Apple Magic Trackpad vs Mouse: Comparison

When discussing Apple’s peripheral options, one of the most difficult choices people have to make is between the Magic Trackpad and an Apple mouse. Whilst a mouse may seem like the obvious choice, if you’re used to using a Macbook Pro or Air then the Magic Trackpad may be more appealing.

The Magic trackpad is a touch-sensitive pad that allows users to navigate and interact with their Mac in a more intuitive and gesture-based manner, and it’s much like the touchpad you’ll find on Macbook laptops.

A traditional mouse relies on physical movement and clicks to operate, though the Apple Magic mouse has been designed to be more like the trackpad than a standard mouse.

With no right and left click buttons or scroll wheel like a standard mouse, there’s definitely a lot of similarities between them.

As the owner of both for several years, I’m in a pretty good position to give an opinion on the similarities and differences between them.

So, if you’re not sure which one of the two to opt for, I’m going to run through which one that I find best, and the activities I use them for.

Apple Magic Trackpad: A Modern Approach

The Magic Trackpad boasts a minimalist design that encompasses with Apple’s aesthetic well – simple, yet effective. Most people think it’s the same as the Macbook trackpad, and although it’s similar, it has a rougher texture than the pad that comes engrained into your Mac – it’s much bigger too.

And its larger surface area is what offers room for various gestures, making it ideal for users who prefer touch-based interactions like swiping, pinching, or rotating. Ergonomically, it reduces the strain on your wrist as you don’t need to move the device itself.

For macOS users, gesture support is perhaps the most important thing to consider. Both the magic trackpad and the magic mouse allow you to take advantage of this, but the multi touch gesture support that the trackpad offers is better.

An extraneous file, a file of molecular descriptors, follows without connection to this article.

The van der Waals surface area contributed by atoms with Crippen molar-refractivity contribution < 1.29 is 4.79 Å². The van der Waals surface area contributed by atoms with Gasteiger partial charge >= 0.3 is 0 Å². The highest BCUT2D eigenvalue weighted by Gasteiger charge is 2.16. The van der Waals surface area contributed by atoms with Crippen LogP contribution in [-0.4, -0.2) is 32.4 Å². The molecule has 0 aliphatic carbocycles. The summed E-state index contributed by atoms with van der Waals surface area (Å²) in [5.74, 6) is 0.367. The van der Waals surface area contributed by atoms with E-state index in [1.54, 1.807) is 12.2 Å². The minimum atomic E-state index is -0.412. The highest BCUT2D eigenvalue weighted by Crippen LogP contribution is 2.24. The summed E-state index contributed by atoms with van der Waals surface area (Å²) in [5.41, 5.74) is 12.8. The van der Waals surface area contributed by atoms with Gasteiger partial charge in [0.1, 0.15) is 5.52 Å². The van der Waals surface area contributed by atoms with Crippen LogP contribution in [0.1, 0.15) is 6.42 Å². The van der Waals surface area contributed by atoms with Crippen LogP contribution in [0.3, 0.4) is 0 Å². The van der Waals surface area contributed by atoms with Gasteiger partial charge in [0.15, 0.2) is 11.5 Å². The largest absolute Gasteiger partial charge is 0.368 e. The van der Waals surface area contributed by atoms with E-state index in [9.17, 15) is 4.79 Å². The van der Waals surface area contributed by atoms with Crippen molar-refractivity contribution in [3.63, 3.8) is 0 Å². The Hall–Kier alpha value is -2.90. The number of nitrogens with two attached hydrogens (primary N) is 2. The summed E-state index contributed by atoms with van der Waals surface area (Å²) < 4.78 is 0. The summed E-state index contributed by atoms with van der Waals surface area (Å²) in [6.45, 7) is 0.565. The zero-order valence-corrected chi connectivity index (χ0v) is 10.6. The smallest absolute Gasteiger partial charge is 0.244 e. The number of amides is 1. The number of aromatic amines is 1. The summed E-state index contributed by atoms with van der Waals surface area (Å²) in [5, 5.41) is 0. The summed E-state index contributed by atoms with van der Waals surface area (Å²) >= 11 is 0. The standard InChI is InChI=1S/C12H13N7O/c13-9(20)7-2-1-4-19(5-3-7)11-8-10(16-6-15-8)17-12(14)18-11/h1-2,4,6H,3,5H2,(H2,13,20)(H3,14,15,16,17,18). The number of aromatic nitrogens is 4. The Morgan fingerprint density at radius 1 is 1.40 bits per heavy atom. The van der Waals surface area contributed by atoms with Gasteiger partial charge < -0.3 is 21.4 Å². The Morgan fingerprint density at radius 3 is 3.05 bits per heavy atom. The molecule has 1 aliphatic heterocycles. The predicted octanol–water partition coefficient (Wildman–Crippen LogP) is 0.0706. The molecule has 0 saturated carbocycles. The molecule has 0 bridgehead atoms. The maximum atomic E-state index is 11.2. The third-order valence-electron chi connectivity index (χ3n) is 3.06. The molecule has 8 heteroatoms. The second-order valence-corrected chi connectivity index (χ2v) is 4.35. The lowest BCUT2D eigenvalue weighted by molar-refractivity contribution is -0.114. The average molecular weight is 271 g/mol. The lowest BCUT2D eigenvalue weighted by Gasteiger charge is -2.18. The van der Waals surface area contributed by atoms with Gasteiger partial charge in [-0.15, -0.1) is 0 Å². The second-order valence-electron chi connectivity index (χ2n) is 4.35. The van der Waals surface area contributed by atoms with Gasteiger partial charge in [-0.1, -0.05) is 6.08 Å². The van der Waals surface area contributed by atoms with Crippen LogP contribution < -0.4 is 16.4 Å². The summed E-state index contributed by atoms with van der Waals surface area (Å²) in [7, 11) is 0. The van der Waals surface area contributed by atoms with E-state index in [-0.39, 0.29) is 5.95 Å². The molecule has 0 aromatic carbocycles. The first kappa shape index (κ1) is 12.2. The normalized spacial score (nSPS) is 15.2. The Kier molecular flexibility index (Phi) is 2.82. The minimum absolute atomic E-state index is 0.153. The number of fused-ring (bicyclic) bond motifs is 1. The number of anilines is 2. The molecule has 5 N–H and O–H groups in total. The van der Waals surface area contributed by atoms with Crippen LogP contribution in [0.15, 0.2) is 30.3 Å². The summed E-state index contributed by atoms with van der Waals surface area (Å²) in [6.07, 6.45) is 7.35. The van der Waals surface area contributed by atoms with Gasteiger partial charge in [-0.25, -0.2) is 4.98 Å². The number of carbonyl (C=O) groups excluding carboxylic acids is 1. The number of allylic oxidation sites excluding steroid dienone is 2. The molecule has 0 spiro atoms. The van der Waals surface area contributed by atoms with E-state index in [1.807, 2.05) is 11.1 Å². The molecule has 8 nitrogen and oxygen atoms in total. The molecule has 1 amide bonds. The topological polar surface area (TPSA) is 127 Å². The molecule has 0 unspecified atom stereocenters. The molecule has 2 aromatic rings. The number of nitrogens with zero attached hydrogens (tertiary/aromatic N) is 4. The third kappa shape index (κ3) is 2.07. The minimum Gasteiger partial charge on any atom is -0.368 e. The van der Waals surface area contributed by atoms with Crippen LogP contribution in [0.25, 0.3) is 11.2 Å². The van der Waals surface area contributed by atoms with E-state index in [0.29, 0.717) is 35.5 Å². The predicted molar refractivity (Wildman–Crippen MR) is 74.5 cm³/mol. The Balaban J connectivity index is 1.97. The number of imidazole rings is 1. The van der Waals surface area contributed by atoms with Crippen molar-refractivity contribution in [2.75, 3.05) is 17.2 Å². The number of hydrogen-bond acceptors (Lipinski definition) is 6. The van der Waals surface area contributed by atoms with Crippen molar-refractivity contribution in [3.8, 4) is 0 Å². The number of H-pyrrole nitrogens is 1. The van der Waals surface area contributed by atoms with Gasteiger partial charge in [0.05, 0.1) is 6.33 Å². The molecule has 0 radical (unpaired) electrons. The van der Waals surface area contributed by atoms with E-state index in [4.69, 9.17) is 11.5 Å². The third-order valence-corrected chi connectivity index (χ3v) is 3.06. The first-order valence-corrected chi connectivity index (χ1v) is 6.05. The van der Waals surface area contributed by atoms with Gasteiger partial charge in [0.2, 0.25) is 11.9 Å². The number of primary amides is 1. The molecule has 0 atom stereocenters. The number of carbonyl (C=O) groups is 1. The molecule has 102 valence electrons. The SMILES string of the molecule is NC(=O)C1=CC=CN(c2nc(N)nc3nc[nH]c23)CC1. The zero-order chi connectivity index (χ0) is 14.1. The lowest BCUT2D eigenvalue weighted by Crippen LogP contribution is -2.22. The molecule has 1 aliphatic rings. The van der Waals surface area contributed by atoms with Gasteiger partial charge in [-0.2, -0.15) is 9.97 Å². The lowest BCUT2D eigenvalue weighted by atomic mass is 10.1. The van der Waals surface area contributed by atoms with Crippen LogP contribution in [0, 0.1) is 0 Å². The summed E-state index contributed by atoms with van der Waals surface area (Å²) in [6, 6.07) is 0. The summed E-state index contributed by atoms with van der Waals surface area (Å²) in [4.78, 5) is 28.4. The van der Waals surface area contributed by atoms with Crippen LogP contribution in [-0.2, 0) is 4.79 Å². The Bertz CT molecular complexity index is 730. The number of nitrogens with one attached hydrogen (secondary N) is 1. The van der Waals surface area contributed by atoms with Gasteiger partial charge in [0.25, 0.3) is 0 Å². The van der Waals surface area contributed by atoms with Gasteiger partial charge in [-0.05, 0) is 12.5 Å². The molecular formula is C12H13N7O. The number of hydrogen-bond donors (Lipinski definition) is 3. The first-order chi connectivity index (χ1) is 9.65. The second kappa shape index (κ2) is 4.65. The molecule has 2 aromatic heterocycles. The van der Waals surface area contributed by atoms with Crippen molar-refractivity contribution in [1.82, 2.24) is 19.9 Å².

Multi-touch Gestures with the Magic Trackpad

The Magic Trackpad’s strength lies in its support for multitouch gestures, which are deeply integrated into macOS.

Gestures like a three-finger swipe to switch between full-screen apps or a two-finger scroll offer a fluid and dynamic user experience. This makes it ideal for navigating through large documents or web pages.

The ability to pinch and zoom may not seem essential, but it can be ideal in certain scenarios. For example, those that use Microsoft Excel a lot will appreciate capabilities like pinch to zoom and scroll quickly whilst they work.


The design of the Magic trackpad can take some getting used to, but some users find the flat, stationary design more comfortable for their wrists.

The Magic trackpad makes navigating your display pretty easy, and when combined with a large surface for ideal for gestures and movements, it’s easy enough to get things done.

It allows your hands to stay in a more natural position than when using a mouse, especially one like the Magic mouse which is minimalist but not designed with ergonomics in mind.

Suited for Drawing and Sketching